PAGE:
The result of which has been a downward spiral for real spiritual maturity. A year ago we had something in the neighborhood of 5,000 visitors, and 600 something people who identified themselves as “mature or Christ centered believers,” while this year we had near 8,000 visitors and 400 something people who identified as mature. Most people don’t take their kids to service with them. The vast majority don’t do anything more than attend one service. And out of this we have selected new elders, which is why one of them exhorted us during a men’s group to “preach the gospel, use words if we have to.” 

Now this methodology, and the decisions that have come from it, was something we were willing to overlook while we didn’t have a senior pastor, so long as when we did hire someone, he would be a man of God who would repudiate the silliness. It didn’t matter to us if the elder board didn’t believe in the sufficiency of Scripture, as long as the senior pastor who drove the vision would. Is this sloppy thinking on our part? Shouldn’t we have recognized that the church already is a seeker sensitive mega-church? Shouldn’t we have realized that the elders had consolidated power in the absence of a senior pastor and things weren’t going back to the way it was before? Perhaps.

But it’s into this background that Scott Hansen comes, and his appearance was from the beginning problematic for us. He literally walked away from his church without telling them, and the reason for moving doing so was, “God called him, and he needed to be faithful,” which is either soft headed thinking, a violation of the third commandment, or more likely, just a non-answer. When asked how he would win the millennial generation he said, “through the use of technology.” When giving the alter call he summarized salvation as “God votes for you, Satan votes against, and you cast the deciding vote.” He told us we needed to become more seeker sensitive, that we needed to learn to speak the language of the world around us, if we wanted to win souls to Christ. Before he writes his sermon he asks himself, “What is the congregation struggling with, and what do they need to hear this week?” His sermon on John 3 was how we can reach men like Nicodemus by making them comfortable. And the leadership loved him. His style blended swimmingly with theirs because he worked through the same set of first principles they did. We decided it was extremely unlikely he would even attempt to swim against the mega-church current. I’m not saying he’s not orthodox, because he is. Nor am I saying he won’t make the Bible a part of his sermons, because he will. The Bridge Elk Grove might well experience great numerical growth under his watch, but fundamentally he agrees with the current leadership regarding both the sufficiency and the authority of Scriptures and that’s unacceptable.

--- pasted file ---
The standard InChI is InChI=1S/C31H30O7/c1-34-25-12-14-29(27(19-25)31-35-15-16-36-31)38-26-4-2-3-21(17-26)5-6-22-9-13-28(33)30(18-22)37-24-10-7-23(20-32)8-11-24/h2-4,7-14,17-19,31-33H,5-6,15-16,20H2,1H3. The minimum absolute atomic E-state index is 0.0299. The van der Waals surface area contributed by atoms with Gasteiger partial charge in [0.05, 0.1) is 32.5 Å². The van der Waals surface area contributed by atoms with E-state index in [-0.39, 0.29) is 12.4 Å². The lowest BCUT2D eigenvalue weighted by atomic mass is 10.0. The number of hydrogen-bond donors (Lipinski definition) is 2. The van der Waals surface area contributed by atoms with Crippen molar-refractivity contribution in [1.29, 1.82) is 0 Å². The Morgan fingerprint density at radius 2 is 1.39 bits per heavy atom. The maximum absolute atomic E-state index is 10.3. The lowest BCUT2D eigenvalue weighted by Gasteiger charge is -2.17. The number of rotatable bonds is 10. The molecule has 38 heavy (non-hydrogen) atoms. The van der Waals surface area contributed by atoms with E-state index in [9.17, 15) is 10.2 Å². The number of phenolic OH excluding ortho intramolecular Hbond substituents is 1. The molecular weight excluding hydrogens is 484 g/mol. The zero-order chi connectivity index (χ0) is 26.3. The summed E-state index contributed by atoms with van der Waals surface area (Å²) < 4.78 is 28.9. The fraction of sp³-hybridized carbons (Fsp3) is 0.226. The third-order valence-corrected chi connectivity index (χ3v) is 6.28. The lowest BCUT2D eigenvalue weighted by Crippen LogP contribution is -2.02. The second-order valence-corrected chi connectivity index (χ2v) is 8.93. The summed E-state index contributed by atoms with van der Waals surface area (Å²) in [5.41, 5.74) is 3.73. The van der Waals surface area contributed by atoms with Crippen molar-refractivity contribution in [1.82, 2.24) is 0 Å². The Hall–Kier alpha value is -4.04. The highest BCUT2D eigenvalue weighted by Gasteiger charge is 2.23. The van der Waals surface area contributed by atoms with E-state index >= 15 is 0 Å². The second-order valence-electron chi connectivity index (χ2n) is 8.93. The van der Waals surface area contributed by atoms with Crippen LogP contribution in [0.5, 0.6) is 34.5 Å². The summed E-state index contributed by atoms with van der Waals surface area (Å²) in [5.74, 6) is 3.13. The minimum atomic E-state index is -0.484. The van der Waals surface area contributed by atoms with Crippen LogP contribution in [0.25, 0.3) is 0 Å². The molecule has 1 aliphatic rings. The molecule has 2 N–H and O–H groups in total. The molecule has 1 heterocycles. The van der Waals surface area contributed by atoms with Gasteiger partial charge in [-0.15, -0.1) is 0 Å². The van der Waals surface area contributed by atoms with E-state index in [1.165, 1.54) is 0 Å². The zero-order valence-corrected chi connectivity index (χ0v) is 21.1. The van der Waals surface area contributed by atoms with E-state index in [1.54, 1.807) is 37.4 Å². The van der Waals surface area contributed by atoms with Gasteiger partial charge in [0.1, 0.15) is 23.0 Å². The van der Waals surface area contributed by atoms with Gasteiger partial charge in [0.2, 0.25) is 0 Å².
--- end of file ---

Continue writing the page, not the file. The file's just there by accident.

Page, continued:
I don’t expect our decision to be popular, or, for that matter, to have any of our friends agree with it. At the members meeting there was a tremendous backlash against the elders when they tried to change our constitution to give themselves more power and the postmodern growth philosophy full reign, but the few remaining dissenters are outmaneuvered. They’re holding onto hope in thinking Scott is going to be on their side, on the side of tradition, but he’s not, he’s pro-contextualization. But even if we are ostracized from our friends due to their anger (which I hope isn’t the case) the fact remains that the driving philosophy behind all of these decisions is expressly forbidden by the Scriptures, and represents a denial of other key doctrines of salvation. The church has now fully committed to growing using a method other than fidelity to the Bible. It grieves me to leave but the simple truth is I don’t want to attend Bayside of Granite Bay. I don’t like Saddleback Church. I don’t want to fill out surveys during a Willow Creek service. I want my hymns and my children to hear the full gospel message, the word of God unpacked faithfully every week. Not what someone else thinks they should hear, what God has chosen to say. Insofar as I am able, I must be faithful to Scripture. I know there are still churches out there that operate by faith in the foolishness of God, even if The Bridge of Elk Grove isn’t going to be one of them. So we must go in search of higher ground, lest we be swept away by the storm.